The Australian Research Data Commons (ARDC) actively seeks ways to keep abreast of current challenges and opportunities that affect the research landscape, and build professional connections that benefit the Australian research community. This is why conferences like eResearch NZ are essential to ensure the ARDC continues to provide Australian researchers competitive advantage through data.
Rosie Hicks, CEO of the ARDC opened the conference with her keynote presentation “Data…so what’s the problem?” at this year’s conference, held 12–14th February in Dunedin, NZ. The conference theme ‘United in Data’ highlights the challenges and solutions associated with data management. It brought together a unique community of eResearch organisations such as New Zealand eScience Infrastructure (NeSI) and Research and Education Advanced Network New Zealand (REANNZ) along with NZ Government and Local Universities to explore the ways that data science and associated technologies can be used to support and advance research outcomes in NZ and internationally.
Ms Alexis Tindall, ARDC’s Senior Research Data Specialist led a Birds of a Feather session on what infrastructure would help researchers from the Humanities, Arts and Social Sciences and participated in a session on skills and training needs.
“There was a strong thread through many presentations around the value of collaboration, and the benefits of information and skill sharing.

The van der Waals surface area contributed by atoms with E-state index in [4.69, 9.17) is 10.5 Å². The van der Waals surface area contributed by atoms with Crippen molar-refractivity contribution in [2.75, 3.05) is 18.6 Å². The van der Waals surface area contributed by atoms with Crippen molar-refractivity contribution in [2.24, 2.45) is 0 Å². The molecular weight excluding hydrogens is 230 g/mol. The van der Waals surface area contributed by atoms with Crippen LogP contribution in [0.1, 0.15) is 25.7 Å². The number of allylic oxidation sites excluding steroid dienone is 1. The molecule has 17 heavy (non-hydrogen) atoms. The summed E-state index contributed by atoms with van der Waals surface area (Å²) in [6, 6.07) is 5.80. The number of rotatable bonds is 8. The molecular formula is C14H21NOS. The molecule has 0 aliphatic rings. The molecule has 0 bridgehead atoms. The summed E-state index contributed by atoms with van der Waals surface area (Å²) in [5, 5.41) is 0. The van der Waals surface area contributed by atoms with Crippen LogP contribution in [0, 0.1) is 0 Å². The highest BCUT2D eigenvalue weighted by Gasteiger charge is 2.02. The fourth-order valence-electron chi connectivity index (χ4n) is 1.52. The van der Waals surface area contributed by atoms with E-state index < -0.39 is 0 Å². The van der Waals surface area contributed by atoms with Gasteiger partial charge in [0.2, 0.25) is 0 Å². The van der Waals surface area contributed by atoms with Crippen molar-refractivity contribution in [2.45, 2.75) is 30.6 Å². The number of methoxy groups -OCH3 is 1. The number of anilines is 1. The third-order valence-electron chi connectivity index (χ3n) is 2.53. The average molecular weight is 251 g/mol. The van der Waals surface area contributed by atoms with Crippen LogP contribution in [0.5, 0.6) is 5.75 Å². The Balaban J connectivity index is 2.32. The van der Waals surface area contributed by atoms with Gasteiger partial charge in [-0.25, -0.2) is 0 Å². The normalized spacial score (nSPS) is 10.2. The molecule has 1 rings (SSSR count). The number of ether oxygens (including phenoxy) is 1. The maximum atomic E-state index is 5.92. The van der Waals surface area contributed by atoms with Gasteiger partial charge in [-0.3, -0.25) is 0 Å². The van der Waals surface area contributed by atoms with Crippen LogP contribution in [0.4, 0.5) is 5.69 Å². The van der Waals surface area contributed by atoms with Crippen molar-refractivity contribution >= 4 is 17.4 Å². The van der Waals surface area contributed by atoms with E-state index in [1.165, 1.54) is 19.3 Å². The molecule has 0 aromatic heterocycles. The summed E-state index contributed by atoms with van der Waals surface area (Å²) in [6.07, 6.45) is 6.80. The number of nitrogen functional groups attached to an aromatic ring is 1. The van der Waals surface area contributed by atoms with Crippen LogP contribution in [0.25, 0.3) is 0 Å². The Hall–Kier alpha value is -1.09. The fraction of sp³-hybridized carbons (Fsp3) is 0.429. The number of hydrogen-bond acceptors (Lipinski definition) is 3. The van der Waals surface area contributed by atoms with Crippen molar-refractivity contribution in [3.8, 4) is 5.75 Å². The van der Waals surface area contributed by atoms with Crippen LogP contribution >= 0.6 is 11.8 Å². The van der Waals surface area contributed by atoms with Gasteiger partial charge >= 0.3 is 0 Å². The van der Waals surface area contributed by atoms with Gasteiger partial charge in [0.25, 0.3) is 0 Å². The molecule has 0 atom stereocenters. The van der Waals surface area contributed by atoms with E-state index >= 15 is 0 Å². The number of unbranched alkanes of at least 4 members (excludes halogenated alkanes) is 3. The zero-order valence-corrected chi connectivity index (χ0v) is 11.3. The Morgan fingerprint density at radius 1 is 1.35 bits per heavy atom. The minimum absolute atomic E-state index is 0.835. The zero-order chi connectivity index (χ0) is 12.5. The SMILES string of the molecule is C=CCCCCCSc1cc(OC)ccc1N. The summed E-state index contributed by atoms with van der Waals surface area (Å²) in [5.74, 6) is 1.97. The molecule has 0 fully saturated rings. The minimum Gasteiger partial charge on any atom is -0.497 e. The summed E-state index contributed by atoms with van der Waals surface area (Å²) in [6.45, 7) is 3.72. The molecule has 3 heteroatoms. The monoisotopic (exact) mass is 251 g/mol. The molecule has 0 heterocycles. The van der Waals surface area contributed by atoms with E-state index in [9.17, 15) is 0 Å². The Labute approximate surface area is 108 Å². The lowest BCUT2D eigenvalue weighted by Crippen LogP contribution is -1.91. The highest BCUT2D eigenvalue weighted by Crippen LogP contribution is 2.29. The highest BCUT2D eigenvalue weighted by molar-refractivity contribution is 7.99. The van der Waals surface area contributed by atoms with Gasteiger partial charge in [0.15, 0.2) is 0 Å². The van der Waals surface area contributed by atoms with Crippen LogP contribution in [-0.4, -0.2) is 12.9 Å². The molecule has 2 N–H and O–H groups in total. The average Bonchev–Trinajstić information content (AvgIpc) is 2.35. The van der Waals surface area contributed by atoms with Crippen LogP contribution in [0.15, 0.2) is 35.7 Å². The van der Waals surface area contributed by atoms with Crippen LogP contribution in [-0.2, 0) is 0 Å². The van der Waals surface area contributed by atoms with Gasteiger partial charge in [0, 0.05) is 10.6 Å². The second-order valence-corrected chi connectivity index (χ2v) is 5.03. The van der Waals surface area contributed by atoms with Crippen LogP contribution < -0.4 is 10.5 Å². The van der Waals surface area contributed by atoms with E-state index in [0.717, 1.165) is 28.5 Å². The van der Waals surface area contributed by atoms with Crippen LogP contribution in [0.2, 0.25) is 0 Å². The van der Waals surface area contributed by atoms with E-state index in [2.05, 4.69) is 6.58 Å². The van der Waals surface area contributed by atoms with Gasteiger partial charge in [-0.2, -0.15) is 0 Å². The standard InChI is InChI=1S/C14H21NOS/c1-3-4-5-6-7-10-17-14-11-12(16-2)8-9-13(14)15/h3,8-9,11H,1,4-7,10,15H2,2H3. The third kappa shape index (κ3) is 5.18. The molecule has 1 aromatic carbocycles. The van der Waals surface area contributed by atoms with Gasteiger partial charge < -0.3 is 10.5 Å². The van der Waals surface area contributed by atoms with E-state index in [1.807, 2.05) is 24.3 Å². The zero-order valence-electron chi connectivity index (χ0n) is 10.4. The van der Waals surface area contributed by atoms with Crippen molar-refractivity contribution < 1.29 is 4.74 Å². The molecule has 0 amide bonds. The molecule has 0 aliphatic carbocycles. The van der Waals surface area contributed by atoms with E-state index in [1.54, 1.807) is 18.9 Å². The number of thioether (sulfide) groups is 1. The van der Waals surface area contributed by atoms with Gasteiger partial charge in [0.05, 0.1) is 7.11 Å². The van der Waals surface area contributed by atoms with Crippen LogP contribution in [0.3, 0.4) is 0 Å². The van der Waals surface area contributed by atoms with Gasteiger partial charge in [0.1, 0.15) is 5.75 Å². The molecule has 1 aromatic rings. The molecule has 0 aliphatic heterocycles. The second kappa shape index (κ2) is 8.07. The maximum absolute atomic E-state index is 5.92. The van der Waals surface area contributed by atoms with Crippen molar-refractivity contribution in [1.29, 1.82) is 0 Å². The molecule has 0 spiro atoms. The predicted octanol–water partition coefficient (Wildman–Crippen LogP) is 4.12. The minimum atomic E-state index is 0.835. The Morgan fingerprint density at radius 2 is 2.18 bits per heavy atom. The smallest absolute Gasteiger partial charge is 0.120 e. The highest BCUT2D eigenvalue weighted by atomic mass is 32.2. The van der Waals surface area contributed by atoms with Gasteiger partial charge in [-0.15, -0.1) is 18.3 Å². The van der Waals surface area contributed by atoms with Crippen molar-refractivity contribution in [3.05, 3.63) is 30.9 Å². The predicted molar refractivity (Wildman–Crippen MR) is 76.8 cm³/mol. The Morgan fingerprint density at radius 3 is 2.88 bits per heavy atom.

“Collaboration is key to any success; from collaborating on models that simulate the impact of climate change, through to understanding that all organisations are different pieces in the skill-building puzzle for researchers,” Ms Tindall said.
Other important highlights during the three-day conference included:
discussions around the different approaches necessary for different research domains — it’s not a one size fits all approach to data management. The development of different portals for different communities is a way to tackle this. DataONE is a great example of what’s available for the Earth and environmental sciences. It’s a community driven portal that provides access to data across multiple member repositories, supporting enhanced search and discovery of Earth and environmental data
bridging the gap between researchers and data science resources. Initiatives such as Hackweeks and informal pathways are successful in connecting data scientists and researchers.
a showcase of projects around working with researchers over a sustained period to build digital skills through incubator type programs known as ‘data science accelerators.’
Where to ext?
There are two conferences, co-located in Melbourne, where more data challenges will be solved; the Collaborative Conference on Computational and Data Intensive Science (C3DIS) — and the Research Data Alliance (RDA) Plenary 15. The plenary is hosted by Australia’s national science agency, CSIRO, with the support of the ARDC. You can still register for the RDA Plenary 15 Data for Real-World Impact in Melbourne, Australia 18–20 March 2020.